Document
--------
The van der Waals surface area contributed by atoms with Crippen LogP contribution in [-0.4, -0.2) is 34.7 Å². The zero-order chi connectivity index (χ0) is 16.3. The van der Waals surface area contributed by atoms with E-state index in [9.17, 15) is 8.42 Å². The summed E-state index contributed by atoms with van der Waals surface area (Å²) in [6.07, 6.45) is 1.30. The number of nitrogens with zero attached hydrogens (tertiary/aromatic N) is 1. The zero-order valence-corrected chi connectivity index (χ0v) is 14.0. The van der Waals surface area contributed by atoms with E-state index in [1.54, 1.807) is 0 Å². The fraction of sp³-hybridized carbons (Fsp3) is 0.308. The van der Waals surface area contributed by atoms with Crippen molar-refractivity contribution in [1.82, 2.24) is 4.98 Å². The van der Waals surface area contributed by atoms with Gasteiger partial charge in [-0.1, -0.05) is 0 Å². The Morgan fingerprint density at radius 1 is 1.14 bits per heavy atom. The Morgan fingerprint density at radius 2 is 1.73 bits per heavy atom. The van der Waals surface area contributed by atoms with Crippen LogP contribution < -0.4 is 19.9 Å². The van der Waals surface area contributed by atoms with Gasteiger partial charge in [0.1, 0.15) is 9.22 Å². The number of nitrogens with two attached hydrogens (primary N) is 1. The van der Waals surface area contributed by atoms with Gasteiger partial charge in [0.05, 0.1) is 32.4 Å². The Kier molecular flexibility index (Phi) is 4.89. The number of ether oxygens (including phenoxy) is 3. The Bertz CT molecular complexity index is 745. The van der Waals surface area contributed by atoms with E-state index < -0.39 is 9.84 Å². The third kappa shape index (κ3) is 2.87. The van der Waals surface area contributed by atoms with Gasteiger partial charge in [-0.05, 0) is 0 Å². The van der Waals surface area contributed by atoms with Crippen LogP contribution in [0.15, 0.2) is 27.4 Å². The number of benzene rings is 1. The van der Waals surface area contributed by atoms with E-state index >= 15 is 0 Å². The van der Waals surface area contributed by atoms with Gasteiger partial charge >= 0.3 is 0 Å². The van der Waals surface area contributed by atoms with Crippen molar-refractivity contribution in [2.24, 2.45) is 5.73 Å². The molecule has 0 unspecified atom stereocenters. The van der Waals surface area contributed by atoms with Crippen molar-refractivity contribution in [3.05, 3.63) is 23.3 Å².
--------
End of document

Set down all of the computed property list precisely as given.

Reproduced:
The van der Waals surface area contributed by atoms with Crippen LogP contribution in [-0.4, -0.2) is 34.7 Å². The zero-order chi connectivity index (χ0) is 16.3. The van der Waals surface area contributed by atoms with E-state index in [9.17, 15) is 8.42 Å². The summed E-state index contributed by atoms with van der Waals surface area (Å²) in [6.07, 6.45) is 1.30. The number of nitrogens with zero attached hydrogens (tertiary/aromatic N) is 1. The zero-order valence-corrected chi connectivity index (χ0v) is 14.0. The van der Waals surface area contributed by atoms with E-state index in [1.54, 1.807) is 0 Å². The fraction of sp³-hybridized carbons (Fsp3) is 0.308. The van der Waals surface area contributed by atoms with Crippen molar-refractivity contribution in [1.82, 2.24) is 4.98 Å². The van der Waals surface area contributed by atoms with Gasteiger partial charge in [-0.1, -0.05) is 0 Å². The Morgan fingerprint density at radius 1 is 1.14 bits per heavy atom. The Morgan fingerprint density at radius 2 is 1.73 bits per heavy atom. The van der Waals surface area contributed by atoms with Crippen LogP contribution < -0.4 is 19.9 Å². The van der Waals surface area contributed by atoms with Gasteiger partial charge in [0.1, 0.15) is 9.22 Å². The number of nitrogens with two attached hydrogens (primary N) is 1. The van der Waals surface area contributed by atoms with Gasteiger partial charge in [0.05, 0.1) is 32.4 Å². The Kier molecular flexibility index (Phi) is 4.89. The number of ether oxygens (including phenoxy) is 3. The Bertz CT molecular complexity index is 745. The van der Waals surface area contributed by atoms with E-state index < -0.39 is 9.84 Å². The third kappa shape index (κ3) is 2.87. The van der Waals surface area contributed by atoms with Gasteiger partial charge in [-0.05, 0) is 0 Å². The van der Waals surface area contributed by atoms with Crippen LogP contribution in [0.15, 0.2) is 27.4 Å². The number of benzene rings is 1. The van der Waals surface area contributed by atoms with E-state index >= 15 is 0 Å². The van der Waals surface area contributed by atoms with Gasteiger partial charge >= 0.3 is 0 Å². The van der Waals surface area contributed by atoms with Crippen molar-refractivity contribution in [2.24, 2.45) is 5.73 Å². The molecule has 0 unspecified atom stereocenters. The van der Waals surface area contributed by atoms with Crippen molar-refractivity contribution in [3.05, 3.63) is 23.3 Å².